I got a letter saying that I was not recognised as a conscientious objector, and therefore must serve in the military. Once you are classified as fit for service, you cannot refuse to join the military in Israel - there's no legal way to do that.

You are tried as a soldier refusing an order, which means that you will go to court, be sentenced, and go to prison. When you eventually get out of prison, you will get an order saying you have to go back to your military base to continue your service. If you continue to refuse, you will repeat these steps for a while.

The most anyone has ever sat in prison for refusing to serve was two years.

I refused eight times consecutively, but I wasn't sentenced to prison each time. Sometimes I was put in detention because they didn't have room for me in prisons. In those instances, we were kept in a military base instead. I've spent a total of five months in prison and detention.
Al Jazeera: Why didn't you try to get out based on mental health?

Vardi: Getting out on mental health is pretty easy. Today about 12 percent of the Israeli population that's supposed to be conscripted - Jewish and Druze - either don't start or don't complete their military service based on mental health issues. That's huge. I'm going to assume that not 12 percent of Israeli society is mentally ill.

Everyone knows that this is the easiest way out of the military. Many people who do not want to serve in the military because of economic reasons will get out by citing mental health issues.

Also, some people who are ideologically opposed to being in the military, but who do not want to go to prison, choose the mental health route to avoid military service.

For me, it was kind of an opportunity to make a political stand. I knew I could get out in whatever way - I could have said the right things to the conscientious objectors' committee. I know the answers they wanted to hear. But the idea is that it's an opportunity to talk about the occupation. There are other people like me, so we had a voice - we came out with a campaign, we made statements to the media, and so on.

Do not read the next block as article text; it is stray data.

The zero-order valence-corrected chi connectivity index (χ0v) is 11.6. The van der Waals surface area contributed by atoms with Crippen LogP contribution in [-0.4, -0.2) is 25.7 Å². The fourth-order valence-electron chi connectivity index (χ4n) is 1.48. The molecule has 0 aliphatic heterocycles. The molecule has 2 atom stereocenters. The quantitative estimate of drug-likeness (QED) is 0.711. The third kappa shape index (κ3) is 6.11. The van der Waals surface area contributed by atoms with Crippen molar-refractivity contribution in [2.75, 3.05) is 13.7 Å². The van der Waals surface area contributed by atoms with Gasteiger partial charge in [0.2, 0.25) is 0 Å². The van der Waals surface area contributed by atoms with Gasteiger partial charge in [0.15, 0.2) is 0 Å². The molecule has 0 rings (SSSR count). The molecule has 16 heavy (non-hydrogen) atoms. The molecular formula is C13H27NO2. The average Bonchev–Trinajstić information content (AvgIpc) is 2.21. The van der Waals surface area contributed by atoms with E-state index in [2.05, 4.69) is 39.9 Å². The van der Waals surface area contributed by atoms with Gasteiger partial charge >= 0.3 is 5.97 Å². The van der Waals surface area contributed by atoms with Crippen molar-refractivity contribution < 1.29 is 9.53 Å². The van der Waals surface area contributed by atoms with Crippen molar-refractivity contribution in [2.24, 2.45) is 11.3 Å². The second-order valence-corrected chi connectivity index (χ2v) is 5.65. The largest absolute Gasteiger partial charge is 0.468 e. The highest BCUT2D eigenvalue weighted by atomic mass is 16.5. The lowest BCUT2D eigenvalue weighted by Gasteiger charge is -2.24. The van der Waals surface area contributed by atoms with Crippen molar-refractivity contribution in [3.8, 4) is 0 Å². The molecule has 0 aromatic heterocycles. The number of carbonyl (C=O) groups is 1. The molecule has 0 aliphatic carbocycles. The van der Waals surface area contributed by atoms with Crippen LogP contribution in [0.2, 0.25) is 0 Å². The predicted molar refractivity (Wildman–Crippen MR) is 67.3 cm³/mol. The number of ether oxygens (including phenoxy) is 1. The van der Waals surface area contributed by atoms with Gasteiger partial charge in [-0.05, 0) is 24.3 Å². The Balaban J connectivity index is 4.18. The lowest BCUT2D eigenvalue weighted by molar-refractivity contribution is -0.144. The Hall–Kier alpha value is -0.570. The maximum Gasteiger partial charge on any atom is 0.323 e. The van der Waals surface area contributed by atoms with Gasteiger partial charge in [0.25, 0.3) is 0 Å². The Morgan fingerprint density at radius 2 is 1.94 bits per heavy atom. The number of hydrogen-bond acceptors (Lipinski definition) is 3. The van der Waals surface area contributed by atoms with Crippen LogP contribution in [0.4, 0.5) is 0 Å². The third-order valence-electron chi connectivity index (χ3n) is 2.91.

Once you go to prison, you can talk about the realities of the occupation. This is not merely about avoiding military service, which is easy. It is also about putting out a message.

Al Jazeera: Do you think Israelis are ignorant of the occupation of the Palestinian territories?

Vardi: Israelis do know that something is happening in the West Bank. Some of them won't call it occupation because they like to hide behind the legal discourse of it being disputed territory.

But there aren't Israelis that don't know there's military control on a civilian population at least in the West Bank - in Gaza, it's different.

People have no idea about what that means though. We have this idea that everyone was in the military so everyone knows what occupation looks like right? That's not the case.

Between 10-15 percent of the military are combat - meaning will actually be stationed in the occupied territories.

Even then, what they know is a very specific narrow reality. You speak to soldiers in a protest and they'll tell you this is Area A of the West Bank, you're not supposed to be here when we're not actually in Area A. [Under the 1993 Oslo Accords, Israeli citizens are forbidden from entering Area A of the West Bank, under Palestinian control]

They don't even know what's happening around them.

Even the fact that you're there doesn't mean you understand the reality. Understanding what is actually going on requires a lot of knowledge and the priority of the military is not to educate soldiers. The military's priority is to teach soldiers that they need to follow orders. So, Israelis don't really know what occupation is.

Most Israeli Jerusalemites that you stop in the street in West Jerusalem don't know that Palestinian Jerusalemites are residents and not citizens - they literally have no idea that they are not citizens of the state.

Al Jazeera: Who's responsibility do you think it is?

Vardi: Of course, it is their responsibility to know, but it's the responsibility of Israeli activists to make sure Israeli citizens know these things. For most people, the occupation is not relevant to their lives. It's also important to understand the dynamics within the Israeli society.
Israel today, within the Organisation for Economic, Co-operation and Development (OECD), is a country with one of the biggest gaps between the rich and the poor. This means a huge part of Israeli society is struggling for existence - and really couldn't care less why East Jerusalemites are only residents, and why close to 80 percent of them live in poverty. It's not really their priority.

I think for us as activists, part of the responsibility is to figure out how to make this an issue - and make people understand that it is their responsibility to care about this. But we need to make sure that we do this from a place that also acknowledges other issues that they care about.

Al Jazeera: Why do you think the discussion on 1948 in Israel, even among leftists, is non-existent?

Vardi: There's a difference between the Zionist and the non-Zionist left. But mainly, it's because there's an easy solution for 1967 - the two states. I don't think it's realistic, but at least at the discourse level, the Israeli left have a solution for the problems born out of the 1967 war.